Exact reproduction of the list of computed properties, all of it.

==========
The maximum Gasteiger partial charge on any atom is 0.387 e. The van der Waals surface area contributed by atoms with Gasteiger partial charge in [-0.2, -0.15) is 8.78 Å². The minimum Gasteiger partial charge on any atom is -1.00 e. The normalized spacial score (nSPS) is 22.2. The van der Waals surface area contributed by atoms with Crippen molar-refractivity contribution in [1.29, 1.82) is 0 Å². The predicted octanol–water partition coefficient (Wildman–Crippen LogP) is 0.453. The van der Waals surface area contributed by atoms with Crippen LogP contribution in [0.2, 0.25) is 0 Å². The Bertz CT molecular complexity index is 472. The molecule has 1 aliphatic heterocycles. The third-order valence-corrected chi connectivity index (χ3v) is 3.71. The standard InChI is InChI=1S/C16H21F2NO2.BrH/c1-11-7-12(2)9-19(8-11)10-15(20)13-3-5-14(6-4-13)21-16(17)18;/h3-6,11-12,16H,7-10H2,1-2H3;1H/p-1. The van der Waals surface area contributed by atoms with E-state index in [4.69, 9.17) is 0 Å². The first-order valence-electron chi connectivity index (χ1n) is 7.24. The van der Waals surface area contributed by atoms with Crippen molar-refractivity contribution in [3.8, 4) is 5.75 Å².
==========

The maximum Gasteiger partial charge on any atom is 0.387 e. The van der Waals surface area contributed by atoms with Gasteiger partial charge in [-0.2, -0.15) is 8.78 Å². The minimum Gasteiger partial charge on any atom is -1.00 e. The normalized spacial score (nSPS) is 22.2. The van der Waals surface area contributed by atoms with Crippen molar-refractivity contribution in [1.29, 1.82) is 0 Å². The predicted octanol–water partition coefficient (Wildman–Crippen LogP) is 0.453. The van der Waals surface area contributed by atoms with Crippen LogP contribution in [0.2, 0.25) is 0 Å². The Bertz CT molecular complexity index is 472. The molecule has 1 aliphatic heterocycles. The third-order valence-corrected chi connectivity index (χ3v) is 3.71. The standard InChI is InChI=1S/C16H21F2NO2.BrH/c1-11-7-12(2)9-19(8-11)10-15(20)13-3-5-14(6-4-13)21-16(17)18;/h3-6,11-12,16H,7-10H2,1-2H3;1H/p-1. The van der Waals surface area contributed by atoms with E-state index in [4.69, 9.17) is 0 Å². The first-order valence-electron chi connectivity index (χ1n) is 7.24. The van der Waals surface area contributed by atoms with Crippen molar-refractivity contribution in [3.8, 4) is 5.75 Å².